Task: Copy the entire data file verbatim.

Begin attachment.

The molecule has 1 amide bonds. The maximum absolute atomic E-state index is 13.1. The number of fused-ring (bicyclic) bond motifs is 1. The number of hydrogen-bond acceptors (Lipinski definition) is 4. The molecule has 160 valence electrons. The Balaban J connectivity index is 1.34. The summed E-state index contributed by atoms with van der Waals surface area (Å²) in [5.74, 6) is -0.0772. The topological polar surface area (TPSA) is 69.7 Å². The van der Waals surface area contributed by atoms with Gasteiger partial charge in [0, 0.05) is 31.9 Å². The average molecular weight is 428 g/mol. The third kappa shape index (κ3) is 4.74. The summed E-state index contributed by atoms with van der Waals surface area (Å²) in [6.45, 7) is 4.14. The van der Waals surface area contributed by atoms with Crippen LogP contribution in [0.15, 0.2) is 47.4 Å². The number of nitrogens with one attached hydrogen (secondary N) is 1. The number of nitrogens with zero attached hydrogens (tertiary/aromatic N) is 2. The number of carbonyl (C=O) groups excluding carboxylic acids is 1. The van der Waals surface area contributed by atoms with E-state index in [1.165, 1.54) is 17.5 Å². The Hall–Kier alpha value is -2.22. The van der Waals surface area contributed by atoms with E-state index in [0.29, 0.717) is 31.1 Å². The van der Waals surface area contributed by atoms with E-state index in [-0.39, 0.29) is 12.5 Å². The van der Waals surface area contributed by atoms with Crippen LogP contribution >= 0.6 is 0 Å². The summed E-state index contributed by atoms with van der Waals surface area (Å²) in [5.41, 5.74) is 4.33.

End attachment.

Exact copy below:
The molecule has 1 amide bonds. The maximum absolute atomic E-state index is 13.1. The number of fused-ring (bicyclic) bond motifs is 1. The number of hydrogen-bond acceptors (Lipinski definition) is 4. The molecule has 160 valence electrons. The Balaban J connectivity index is 1.34. The summed E-state index contributed by atoms with van der Waals surface area (Å²) in [5.74, 6) is -0.0772. The topological polar surface area (TPSA) is 69.7 Å². The van der Waals surface area contributed by atoms with Gasteiger partial charge in [0, 0.05) is 31.9 Å². The average molecular weight is 428 g/mol. The third kappa shape index (κ3) is 4.74. The summed E-state index contributed by atoms with van der Waals surface area (Å²) in [6.45, 7) is 4.14. The van der Waals surface area contributed by atoms with Crippen LogP contribution in [0.15, 0.2) is 47.4 Å². The number of nitrogens with one attached hydrogen (secondary N) is 1. The number of nitrogens with zero attached hydrogens (tertiary/aromatic N) is 2. The number of carbonyl (C=O) groups excluding carboxylic acids is 1. The van der Waals surface area contributed by atoms with E-state index in [1.165, 1.54) is 17.5 Å². The Hall–Kier alpha value is -2.22. The van der Waals surface area contributed by atoms with E-state index in [0.29, 0.717) is 31.1 Å². The van der Waals surface area contributed by atoms with E-state index in [-0.39, 0.29) is 12.5 Å². The van der Waals surface area contributed by atoms with Crippen LogP contribution >= 0.6 is 0 Å². The summed E-state index contributed by atoms with van der Waals surface area (Å²) in [5.41, 5.74) is 4.33.